Finding a tax strategy that works the best can seem as complicated as choosing a winning NCAA bracket. In fact, ESPN experts and their “bracketology” often claim that the unconventional wisdom can be the secret to success and saving your precious $5 entry fee into the office pool.
But do you have a tax strategy for this March and saving thousands on your tax return? What’s your “Taxology” for super savings?
Now let’s be honest. We all know that tax planning takes place in November and December.
Instead of writing an article on a bunch of last minute pseudo tax tips that are simply a feeble attempt at making us feel better for putting off what we should have done last year, let’s call a spade a spade.
You know what this is about: filing an extension
Now here’s why filing an extension could be your sleeper ‘Taxology’ strategy to winning on your tax return.
Filing an extension is the equivalent to taking a timeout right before the final shot of a game. It gives you a chance to dig up all the expenses you can and reevaluate how aggressive you want to be on your tax return.
Being too aggressive and “taking a bad shot” could risk an audit. Instead, use this opportunity to give yourself the chance to uncover real write-offs you may be missing out on. Let’s face it, many CPAs and taxpayers are far too conservative and leave legitimate tax deductions you are entitled to on the table and cost you thousands.
Second, filing an extension is as easy as raising your hands in a game and waving to the referee. By filing the extension, you buy time until October 15th to send in your final tax return. In order to make it happen, you simply file Form 4868 electronically or mail it in. (However, keep in mind, it’s important you estimate how much you think you in tax and send it in with your extension. You can always get a refund later and it will prevent any penalties or interest).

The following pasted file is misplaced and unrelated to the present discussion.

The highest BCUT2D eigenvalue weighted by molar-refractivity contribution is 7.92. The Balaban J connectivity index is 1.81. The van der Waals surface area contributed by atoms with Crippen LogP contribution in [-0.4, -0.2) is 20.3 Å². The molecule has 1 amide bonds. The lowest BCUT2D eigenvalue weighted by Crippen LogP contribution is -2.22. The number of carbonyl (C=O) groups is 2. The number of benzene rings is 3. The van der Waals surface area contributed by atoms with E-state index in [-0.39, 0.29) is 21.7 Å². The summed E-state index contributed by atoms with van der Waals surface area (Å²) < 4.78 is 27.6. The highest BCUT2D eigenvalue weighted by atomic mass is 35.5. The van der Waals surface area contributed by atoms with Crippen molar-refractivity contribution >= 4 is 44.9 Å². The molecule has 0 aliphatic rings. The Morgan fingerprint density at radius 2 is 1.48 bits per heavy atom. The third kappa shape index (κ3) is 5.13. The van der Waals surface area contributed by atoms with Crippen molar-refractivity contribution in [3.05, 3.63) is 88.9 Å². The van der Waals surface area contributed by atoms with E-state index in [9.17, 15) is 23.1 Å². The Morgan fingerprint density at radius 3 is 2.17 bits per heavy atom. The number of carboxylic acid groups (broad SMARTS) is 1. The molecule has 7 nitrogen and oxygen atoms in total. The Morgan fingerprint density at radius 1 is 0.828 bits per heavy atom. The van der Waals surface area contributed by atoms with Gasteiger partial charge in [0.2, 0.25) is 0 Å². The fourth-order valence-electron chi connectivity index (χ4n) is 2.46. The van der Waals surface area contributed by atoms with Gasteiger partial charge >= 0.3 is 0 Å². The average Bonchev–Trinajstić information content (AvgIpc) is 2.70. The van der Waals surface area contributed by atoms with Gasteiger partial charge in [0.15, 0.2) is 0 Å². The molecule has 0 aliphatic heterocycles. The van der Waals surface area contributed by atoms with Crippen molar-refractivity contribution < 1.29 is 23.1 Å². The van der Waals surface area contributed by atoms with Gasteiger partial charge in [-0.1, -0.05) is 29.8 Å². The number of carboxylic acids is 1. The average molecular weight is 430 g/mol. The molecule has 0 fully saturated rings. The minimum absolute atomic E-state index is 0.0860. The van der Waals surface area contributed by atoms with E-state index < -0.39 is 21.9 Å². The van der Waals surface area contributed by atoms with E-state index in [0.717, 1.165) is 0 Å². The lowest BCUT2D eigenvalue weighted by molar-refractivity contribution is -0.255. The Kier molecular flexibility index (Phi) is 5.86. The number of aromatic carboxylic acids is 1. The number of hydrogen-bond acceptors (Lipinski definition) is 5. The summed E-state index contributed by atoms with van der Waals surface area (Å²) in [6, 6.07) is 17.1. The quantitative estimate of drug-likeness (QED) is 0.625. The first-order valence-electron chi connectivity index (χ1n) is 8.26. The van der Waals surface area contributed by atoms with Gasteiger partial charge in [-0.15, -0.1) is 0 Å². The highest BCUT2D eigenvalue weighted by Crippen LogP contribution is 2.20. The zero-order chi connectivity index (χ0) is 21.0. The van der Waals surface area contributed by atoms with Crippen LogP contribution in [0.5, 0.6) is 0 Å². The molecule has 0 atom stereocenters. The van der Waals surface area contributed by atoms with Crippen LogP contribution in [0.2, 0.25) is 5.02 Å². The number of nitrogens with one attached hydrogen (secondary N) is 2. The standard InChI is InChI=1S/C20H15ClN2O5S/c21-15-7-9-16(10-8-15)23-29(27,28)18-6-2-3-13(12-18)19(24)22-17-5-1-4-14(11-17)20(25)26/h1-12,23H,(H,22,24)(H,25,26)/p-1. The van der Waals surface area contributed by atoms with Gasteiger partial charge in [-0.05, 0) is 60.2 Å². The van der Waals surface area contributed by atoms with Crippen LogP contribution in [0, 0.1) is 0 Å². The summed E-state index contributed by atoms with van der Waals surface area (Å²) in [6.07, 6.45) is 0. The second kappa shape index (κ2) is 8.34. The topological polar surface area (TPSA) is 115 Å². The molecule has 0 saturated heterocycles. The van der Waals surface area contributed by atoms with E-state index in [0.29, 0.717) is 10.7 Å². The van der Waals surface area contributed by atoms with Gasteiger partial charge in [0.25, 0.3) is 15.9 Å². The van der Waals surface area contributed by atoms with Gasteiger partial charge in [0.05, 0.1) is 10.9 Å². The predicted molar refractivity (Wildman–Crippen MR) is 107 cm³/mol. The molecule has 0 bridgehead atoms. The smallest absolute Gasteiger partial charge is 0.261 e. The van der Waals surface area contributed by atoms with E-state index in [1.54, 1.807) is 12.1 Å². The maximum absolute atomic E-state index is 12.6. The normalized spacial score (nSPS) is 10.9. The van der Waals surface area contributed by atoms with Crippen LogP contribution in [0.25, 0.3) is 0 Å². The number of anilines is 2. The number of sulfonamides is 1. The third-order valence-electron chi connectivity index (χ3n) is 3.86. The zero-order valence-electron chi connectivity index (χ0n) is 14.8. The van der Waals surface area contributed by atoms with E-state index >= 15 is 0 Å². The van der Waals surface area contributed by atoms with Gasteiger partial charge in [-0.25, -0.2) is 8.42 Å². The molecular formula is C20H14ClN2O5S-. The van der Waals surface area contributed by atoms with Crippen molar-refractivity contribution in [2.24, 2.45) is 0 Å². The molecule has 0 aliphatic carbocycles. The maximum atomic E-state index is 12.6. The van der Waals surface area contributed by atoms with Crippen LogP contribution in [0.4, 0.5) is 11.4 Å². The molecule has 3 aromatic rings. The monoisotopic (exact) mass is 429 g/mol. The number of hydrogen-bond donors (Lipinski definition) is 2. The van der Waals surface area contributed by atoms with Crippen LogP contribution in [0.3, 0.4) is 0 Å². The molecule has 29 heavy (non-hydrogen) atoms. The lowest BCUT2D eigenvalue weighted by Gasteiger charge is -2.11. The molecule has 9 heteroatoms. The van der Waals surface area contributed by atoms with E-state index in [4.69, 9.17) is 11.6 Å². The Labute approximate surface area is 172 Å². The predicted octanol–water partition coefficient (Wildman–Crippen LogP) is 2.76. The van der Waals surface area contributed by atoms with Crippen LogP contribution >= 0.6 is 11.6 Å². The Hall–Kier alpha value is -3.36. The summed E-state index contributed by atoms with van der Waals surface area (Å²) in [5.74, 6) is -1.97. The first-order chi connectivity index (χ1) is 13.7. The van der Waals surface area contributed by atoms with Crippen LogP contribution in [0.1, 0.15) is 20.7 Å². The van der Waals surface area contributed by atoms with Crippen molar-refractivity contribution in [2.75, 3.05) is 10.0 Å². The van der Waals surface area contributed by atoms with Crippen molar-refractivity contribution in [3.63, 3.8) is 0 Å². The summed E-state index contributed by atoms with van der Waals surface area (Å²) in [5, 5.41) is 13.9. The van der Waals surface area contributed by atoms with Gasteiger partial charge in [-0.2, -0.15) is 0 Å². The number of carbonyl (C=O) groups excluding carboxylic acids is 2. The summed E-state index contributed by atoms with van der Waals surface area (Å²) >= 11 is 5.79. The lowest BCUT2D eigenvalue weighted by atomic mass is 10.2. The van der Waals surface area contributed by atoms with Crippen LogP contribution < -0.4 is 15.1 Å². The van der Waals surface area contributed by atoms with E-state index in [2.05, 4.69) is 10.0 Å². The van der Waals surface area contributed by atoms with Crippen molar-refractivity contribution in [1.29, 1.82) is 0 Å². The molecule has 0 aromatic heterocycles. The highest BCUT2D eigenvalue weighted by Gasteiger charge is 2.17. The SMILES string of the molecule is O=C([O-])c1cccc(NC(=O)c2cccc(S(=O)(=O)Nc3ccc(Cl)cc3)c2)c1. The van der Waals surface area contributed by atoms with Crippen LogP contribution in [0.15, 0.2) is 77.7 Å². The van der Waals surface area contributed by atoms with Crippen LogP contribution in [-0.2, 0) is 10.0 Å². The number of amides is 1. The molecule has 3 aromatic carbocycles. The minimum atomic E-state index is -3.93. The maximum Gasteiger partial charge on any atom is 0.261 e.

Third, don’t be afraid to file an extension. Millions of American file extensions every year and there is nothing wrong with it. In fact, various statistics over the years have shown that your chances of an audit do NOT increase by extending.
Finally, here is the “why” to get your juices flowing. Just as in a basketball game with seconds to go, you should pull out a pen and paper and consider all the different strategies or write-offs you could be missing if you rush into filing. Here’s just a few to think about:
Travel-related expenses. Arguably one of the most underutilized tax deductions by small business owners today. Unlike meals and entertainment that are limited by 50%, travel expenses are 100% deductible. These include airfare, hotel, rental cars, valet, taxi, trains, tolls, etc… Consider all of your travels last year that may have involved business in some way, shape or form. You can deduct that from your taxes!
Auto Deductions. This is related to expenses for your car or truck used in your business. There are two main options: mileage or actual expenses. Statistics show that 90% of small business owners utilize the mileage method, which was about 55.5 cents per mile in 2012. Surprisingly, many taxpayers avoid claiming their true mileage because they are afraid of an audit. Though you should do your best to keep a written record, utilizing an estimate and taking the deduction will work if you haven’t been extremely detailed .
Dining and Entertainment. Another underutilized expense by small business owners and should be a healthy line item on your tax return. Please make sure you consider all of your meals last year where you discussed business with a partner, or a potential client, vendor or strategic alliance.
Office Supplies and Technology Every small business owner is regularly buying supplies and upgrading their phone, computers, and digital reading devices. Don’t forget that when you have a small business, the majority of these items can be fully deducted.
Technology and Telephone. Recent case law and IRS rulings allow business owners to write-off 100% of their cell phone expenses, so long as they have at least one dedicated home phone line. Make sure to include the cell phones of your family members that work in the business alongside you and need a cell phone for their legitimate role in the business.
Consider a SEP contribution before filing if you must. While a 401k is FAR better for the small business owner, the SEP could be considered if you failed to implement the 401k back in December. However, by filing an extension you ‘buy time’ to consider a contribution and then make the contribution. The contribution amount is 25% of your net income or up to $50,000, whichever is less.
Bottom line: be confident if and when you file an extension. If you have a reasonable argument for taking a deduction and miss, the worse the IRS will do is disallow it. Take the time to dig up those expenses on credit card statements, bank statements, receipts, or anything you can find. Don’t shy away from throwing them on your return.